The lighting design on ‘Summer Rain’ has so much character, seemingly drawing great influence from the music of the song both rhythmically and in the selection of colours and tones. The upbeat positive nature of Wave Racer’s patented future bop sound, embellished by featured vocalist Kwame’s spirited and almost puckish delivery, creates a sonic canvas on which Colourblind’s lights paint a warm and exuberant illustration.


Wave Racer – ‘Summer Rain feat. Kwame’ (BTS photos thanks to Inertia)

This bright playfulness feels so important to the video and something that director Ryan Sauer was intent on highlighting. There are times throughout the video, particularly in the ridiculously enjoyable second verse dance sequence, where Sauer allows the shot to exist with very few cuts, ensuring that the focus is on the performances and maintaining the well-cultivated light-hearted vibe.

Sauer explains: “This is something Wave Racer and myself discussed the first time we spoke, how he wanted the lighting and movement to really speak for itself and I totally agreed. We referenced Francis and the Lights music videos and how they move so gracefully and are all one take videos. Both Wavey and Kwame are such bright and positive personalities, it would have been dumb not to play on that as much as possible and I feel the fun little dance routine was the perfect way to express that.”

Wave Racer – ‘Summer Rain feat. Kwame’ (BTS photos thanks to Inertia)

In the song’s final chorus and outro, there is a subtle shift in the tone of the video. While still quite positive, it becomes more introspective and even wistful, as Kwame and Wave Racer sit back to back on the floor while Kwame’s pitch shifted melody puts the song to bed in such a wonderful and comforting way. Sauer explains the mood shift: “A lot of it was inspired by the lighting, so big ups to David Fairless (Lighting Programmer) on that one.”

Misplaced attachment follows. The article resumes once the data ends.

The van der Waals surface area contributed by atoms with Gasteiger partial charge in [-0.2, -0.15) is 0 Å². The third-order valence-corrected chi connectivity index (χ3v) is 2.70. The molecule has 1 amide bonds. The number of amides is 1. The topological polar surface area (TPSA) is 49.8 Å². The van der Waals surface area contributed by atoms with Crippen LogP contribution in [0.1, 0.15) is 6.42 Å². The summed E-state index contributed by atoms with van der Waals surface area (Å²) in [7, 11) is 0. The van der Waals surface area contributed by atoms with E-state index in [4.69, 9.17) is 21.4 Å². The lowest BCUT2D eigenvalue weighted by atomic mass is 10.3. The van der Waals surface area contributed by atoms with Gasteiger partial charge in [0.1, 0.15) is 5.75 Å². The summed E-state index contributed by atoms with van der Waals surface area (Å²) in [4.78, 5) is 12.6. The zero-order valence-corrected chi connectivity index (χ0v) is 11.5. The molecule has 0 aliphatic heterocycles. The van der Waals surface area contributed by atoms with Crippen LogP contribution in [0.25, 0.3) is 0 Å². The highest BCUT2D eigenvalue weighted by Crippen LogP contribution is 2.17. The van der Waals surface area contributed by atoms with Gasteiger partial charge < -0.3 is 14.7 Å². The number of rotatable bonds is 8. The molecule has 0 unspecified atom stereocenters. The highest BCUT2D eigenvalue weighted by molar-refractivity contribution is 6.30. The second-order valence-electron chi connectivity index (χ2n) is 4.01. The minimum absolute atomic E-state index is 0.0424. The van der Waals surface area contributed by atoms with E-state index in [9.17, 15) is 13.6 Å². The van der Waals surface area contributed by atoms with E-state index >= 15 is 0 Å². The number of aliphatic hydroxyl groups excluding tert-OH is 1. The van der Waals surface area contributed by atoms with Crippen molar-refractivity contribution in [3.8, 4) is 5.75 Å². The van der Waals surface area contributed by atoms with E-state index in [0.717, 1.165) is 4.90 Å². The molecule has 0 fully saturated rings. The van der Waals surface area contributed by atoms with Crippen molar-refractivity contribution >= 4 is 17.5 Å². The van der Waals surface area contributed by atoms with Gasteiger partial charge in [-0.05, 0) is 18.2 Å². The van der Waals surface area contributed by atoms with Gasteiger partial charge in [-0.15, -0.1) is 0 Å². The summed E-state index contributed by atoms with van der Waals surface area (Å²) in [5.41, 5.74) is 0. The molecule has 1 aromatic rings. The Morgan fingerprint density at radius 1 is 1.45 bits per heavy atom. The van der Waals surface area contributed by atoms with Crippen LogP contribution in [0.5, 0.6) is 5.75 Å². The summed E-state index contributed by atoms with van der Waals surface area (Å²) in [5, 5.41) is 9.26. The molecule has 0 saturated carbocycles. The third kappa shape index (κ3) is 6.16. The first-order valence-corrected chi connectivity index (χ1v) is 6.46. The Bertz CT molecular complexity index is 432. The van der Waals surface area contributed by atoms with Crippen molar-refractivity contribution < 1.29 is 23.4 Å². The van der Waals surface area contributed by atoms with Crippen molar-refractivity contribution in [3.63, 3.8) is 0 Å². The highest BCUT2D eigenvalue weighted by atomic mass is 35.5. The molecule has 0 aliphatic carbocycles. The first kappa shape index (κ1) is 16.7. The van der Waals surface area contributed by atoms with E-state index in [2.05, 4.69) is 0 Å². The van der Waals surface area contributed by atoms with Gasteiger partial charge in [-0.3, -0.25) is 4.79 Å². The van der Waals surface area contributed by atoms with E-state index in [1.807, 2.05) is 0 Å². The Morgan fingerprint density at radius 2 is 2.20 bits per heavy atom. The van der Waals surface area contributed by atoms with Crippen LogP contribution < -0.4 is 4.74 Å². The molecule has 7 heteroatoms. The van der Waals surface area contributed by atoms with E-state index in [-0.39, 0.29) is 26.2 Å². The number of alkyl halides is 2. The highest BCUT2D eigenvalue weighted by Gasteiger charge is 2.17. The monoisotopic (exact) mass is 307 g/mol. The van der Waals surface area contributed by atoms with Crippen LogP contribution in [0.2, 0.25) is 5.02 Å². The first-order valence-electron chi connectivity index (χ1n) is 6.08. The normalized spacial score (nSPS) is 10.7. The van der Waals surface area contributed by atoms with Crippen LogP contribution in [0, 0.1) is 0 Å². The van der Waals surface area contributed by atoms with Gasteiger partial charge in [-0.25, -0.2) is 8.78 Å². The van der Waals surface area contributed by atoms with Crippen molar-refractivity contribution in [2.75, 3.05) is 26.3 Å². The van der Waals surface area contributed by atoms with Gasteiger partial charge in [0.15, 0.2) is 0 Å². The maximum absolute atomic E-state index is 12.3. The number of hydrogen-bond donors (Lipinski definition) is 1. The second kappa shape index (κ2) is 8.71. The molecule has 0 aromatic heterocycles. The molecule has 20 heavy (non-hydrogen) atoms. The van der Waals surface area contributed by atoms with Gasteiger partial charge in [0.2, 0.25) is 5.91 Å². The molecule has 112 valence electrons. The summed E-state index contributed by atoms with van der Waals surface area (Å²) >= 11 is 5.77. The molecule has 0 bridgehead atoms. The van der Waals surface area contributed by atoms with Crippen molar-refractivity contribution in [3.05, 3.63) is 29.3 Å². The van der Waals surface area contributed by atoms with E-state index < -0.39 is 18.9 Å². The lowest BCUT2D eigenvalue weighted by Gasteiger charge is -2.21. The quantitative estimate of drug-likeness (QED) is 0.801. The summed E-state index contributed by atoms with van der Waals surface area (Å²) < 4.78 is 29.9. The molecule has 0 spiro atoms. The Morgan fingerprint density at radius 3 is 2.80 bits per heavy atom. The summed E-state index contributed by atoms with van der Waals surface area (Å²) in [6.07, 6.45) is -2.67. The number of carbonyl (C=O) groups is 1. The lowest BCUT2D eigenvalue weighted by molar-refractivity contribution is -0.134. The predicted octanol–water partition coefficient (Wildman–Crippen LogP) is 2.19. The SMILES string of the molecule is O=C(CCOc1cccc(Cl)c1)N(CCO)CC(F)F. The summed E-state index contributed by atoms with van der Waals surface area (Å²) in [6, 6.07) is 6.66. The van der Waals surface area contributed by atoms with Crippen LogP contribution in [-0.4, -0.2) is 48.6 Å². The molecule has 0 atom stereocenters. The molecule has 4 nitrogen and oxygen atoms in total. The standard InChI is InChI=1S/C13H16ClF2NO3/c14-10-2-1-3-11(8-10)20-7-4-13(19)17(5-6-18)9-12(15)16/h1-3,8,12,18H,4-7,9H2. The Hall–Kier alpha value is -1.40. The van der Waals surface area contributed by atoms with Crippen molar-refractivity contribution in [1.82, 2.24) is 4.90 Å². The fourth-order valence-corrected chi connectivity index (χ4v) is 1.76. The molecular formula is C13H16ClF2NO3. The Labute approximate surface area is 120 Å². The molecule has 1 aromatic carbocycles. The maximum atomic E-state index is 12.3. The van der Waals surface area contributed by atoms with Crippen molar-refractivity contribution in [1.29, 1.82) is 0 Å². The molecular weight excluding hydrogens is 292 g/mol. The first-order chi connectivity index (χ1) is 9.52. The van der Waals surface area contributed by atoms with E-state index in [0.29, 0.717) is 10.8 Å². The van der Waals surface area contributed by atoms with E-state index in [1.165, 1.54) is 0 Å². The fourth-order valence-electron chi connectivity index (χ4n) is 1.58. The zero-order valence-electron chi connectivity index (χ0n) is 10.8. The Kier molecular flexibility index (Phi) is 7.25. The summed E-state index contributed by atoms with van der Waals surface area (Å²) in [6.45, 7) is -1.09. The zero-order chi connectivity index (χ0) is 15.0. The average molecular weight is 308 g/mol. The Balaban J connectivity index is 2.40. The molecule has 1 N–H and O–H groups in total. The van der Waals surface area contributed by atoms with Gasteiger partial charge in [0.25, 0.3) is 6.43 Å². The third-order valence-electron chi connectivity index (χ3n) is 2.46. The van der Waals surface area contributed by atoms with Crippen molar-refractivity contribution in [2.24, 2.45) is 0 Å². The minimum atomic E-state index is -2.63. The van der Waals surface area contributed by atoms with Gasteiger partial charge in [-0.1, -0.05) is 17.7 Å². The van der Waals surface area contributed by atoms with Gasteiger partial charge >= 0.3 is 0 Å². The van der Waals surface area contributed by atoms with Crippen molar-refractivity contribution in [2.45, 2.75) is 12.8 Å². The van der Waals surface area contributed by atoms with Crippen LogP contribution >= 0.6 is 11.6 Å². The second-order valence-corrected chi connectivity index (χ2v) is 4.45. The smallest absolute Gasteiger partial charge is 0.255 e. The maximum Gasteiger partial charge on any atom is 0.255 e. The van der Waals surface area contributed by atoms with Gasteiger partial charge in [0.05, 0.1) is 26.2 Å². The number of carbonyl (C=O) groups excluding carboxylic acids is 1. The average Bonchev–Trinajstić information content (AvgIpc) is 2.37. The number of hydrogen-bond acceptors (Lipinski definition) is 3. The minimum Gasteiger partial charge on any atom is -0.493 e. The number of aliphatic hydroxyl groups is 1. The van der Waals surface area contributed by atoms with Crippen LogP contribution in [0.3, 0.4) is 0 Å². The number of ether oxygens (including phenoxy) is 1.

“Kwame is also an amazing performer, and I have seen that many times through touring with him so I played on that a lot. Other than that, I really wanted them back to back on the floor so we could circle around them in different directions and see all those amazing patterns on the cyclorama wall. Wavey was very involved in the editing process and we went back and forth to ensure it was in line with his vision and something we could both be proud to put out.”

Wave Racer – ‘Summer Rain feat. Kwame’ (BTS photos thanks to Inertia)

If just the very news of Wave Racer’s return wasn’t enough to put the warmth back into your heart, ‘Summer Rain’ and its joyous video certainly are. Wave Racer’s boppy dub-hop production is such a perfect foundation for Kwame’s upbeat performance, and it is truly impressive how well the sunny warmth of the track has been so perfectly captured in this video.

Here is the official video for “Summer Rain”

Music Video Credits

Director: Ryan Sauer. Produced by: HAUS PARTY / Elder. Cinematographer: Matt Wood. Editor: Ryan Sauer. Lighting Producer: Devon Esper. Lighting Programmer: David Fairless. Lighting Assistant: Claire Casement. 1st AC: Steven Abdilla. Production Designer: Nikki Barba. Standby Props: Gokce Sel. Colourist: Abe Wynen @ Crayon. Producer’s Assistant: Todd Farley